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Using the [su_label]map_dbl[/su_label] function from the [su_label]purrr[/su_label] package, we will pass through all the samples and calculate the mean values. We add the new vector of mean values to the existing [su_label]bt_data[/su_label] data frame. In this way, we get a very nice structure (*tidy data*) for further work.

[code firstline=”19″ language=”r”]

bt_data$bt_means <- map_dbl(bt_data$splits, get_split_mean)

bt_data

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# Bootstrap sampling # A tibble: 1,000 x 3 splits id bt_means <list> <chr> <dbl> 1 <S3: rsplit> Bootstrap0001 5.02 2 <S3: rsplit> Bootstrap0002 4.93 3 <S3: rsplit> Bootstrap0003 4.99 4 <S3: rsplit> Bootstrap0004 4.86 5 <S3: rsplit> Bootstrap0005 4.90 6 <S3: rsplit> Bootstrap0006 5.03 7 <S3: rsplit> Bootstrap0007 5.10 8 <S3: rsplit> Bootstrap0008 5.00 9 <S3: rsplit> Bootstrap0009 4.78 10 <S3: rsplit> Bootstrap0010 5.07 # ... with 990 more rows

The 95% confidence interval is obtained using the [su_label]quantile[/su_label] function.

[code firstline=”21″ language=”r”]

bt_ci <- round(quantile(bt_data$bt_means, c(0.025, 0.975)), 3)

bt_ci

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2.5% 97.5% 4.704 5.117

We calculate the confidence interval of the original set using the [su_label]t.test[/su_label] function.

[code firstline=”23″ language=”r”]

t_test <- t.test(data$x)

tt_ci <- round(t_test$conf.int, 3)

tt_ci

[/code]

[1] 4.697 5.117 attr(,"conf.level") [1] 0.95

We see that the intervals are almost identical. In the same way we can estimate other parameters for which an analytical solution can’t be obtained or the solution is too complex.

The estimate of the confidence interval using bootstrap samples is shown in the following graph. The code for the graph is in the Appendix.

#### Appendix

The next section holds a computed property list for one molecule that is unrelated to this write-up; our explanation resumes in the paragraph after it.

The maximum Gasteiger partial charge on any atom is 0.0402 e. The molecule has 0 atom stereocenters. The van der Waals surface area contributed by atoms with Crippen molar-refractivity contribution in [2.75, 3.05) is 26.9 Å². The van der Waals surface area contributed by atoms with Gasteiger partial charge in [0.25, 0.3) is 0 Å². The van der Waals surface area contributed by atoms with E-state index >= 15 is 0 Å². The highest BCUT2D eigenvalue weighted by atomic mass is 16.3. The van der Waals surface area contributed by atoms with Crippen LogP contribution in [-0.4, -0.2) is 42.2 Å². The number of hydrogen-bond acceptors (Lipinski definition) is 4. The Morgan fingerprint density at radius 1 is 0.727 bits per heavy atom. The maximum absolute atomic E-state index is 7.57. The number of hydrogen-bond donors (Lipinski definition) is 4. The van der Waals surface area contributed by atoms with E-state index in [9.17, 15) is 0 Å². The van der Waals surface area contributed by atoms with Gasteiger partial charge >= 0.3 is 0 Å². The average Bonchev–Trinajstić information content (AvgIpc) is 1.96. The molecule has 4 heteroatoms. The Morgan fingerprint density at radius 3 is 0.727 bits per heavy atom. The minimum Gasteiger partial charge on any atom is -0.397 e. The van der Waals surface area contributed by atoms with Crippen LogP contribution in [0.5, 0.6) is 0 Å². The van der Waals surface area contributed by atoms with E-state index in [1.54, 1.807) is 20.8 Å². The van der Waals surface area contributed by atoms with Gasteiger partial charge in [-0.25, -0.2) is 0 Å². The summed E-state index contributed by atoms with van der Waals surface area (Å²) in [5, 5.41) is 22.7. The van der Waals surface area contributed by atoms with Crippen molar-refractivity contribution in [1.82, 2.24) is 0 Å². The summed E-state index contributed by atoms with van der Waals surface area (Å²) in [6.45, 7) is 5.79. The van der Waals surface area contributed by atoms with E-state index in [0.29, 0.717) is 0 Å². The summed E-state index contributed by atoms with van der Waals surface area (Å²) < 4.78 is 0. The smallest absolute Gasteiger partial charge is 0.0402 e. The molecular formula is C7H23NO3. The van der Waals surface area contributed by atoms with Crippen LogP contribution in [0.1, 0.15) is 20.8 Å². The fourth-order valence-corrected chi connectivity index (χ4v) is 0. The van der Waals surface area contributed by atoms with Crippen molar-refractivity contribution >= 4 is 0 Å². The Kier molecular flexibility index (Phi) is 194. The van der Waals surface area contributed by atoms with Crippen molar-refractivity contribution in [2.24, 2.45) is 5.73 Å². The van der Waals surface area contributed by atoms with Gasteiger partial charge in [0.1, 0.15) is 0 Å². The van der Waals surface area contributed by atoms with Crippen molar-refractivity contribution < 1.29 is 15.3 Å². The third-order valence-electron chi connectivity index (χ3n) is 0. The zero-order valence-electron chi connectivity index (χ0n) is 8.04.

[code lang=”r”]

# Uploading required R packages

library(rsample)

library(ggplot2)

library(dplyr)

library(purrr)

# Generating sample from a normal distribution

set.seed(54321)

data <- data_frame(x = rnorm(100, 5))

data

# Generate 1000 bootstrap samples

bt_data <- bootstraps(data, times = 1000)

bt_data

# Display the structure of the first bootstrap sample

bt_data$splits[[1]]

# Create an auxiliary function for calculating the sample mean value

get_split_mean <- function(split) {

# access to the sample data

split_data <- analysis(split)

# calculate the sample mean value

split_mean <- mean(split_data$x)

return(split_mean)

}

# Adding the new vector to the existing data frame.

bt_data$bt_means <- map_dbl(bt_data$splits, get_split_mean)

bt_data

# Calculate the 95% confidence interval.

bt_ci <- round(quantile(bt_data$bt_means, c(0.025, 0.975)), 3)

bt_ci

# Calculate the confidence interval of the original set.

t_test <- t.test(data$x)

tt_ci <- round(t_test$conf.int, 3)

tt_ci

#################

# Generate graph

##################

bt_ci_lower <- quantile(bt_data$bt_means, c(0.025))

bt_ci_upper <- quantile(bt_data$bt_means, c(0.975))

bt_mean <- mean(bt_data$bt_means)

bt_data <- bt_data %>%

dplyr::mutate(Color = ifelse(bt_means < bt_ci_lower | bt_means > bt_ci_upper, "Out of 95% CI", "In 95% CI"))

ggplot(bt_data, aes(x = bt_means, y = 0)) +

geom_jitter(aes(color = Color), alpha = 0.6, size = 3, width = 0) +

geom_vline(xintercept = round(c(bt_ci_lower, bt_mean, bt_ci_upper),2), linetype = c(2,1,2)) +

scale_x_continuous(breaks = round(c(bt_ci_lower, bt_mean, bt_ci_upper),2),

labels = c("Lower CI (95%)", "Mean", "Upper CI (95%)"),

sec.axis = sec_axis(~., breaks = round(c(bt_ci_lower, bt_mean, bt_ci_upper),2),

labels = round(c(bt_ci_lower, bt_mean, bt_ci_upper),2))) +

scale_color_manual(values = c("gray40", "firebrick4")) +

theme_void() +

theme(legend.title = element_blank(),

legend.position = "top",

legend.text = element_text(size = 14),

axis.text.x = element_text(size = 14))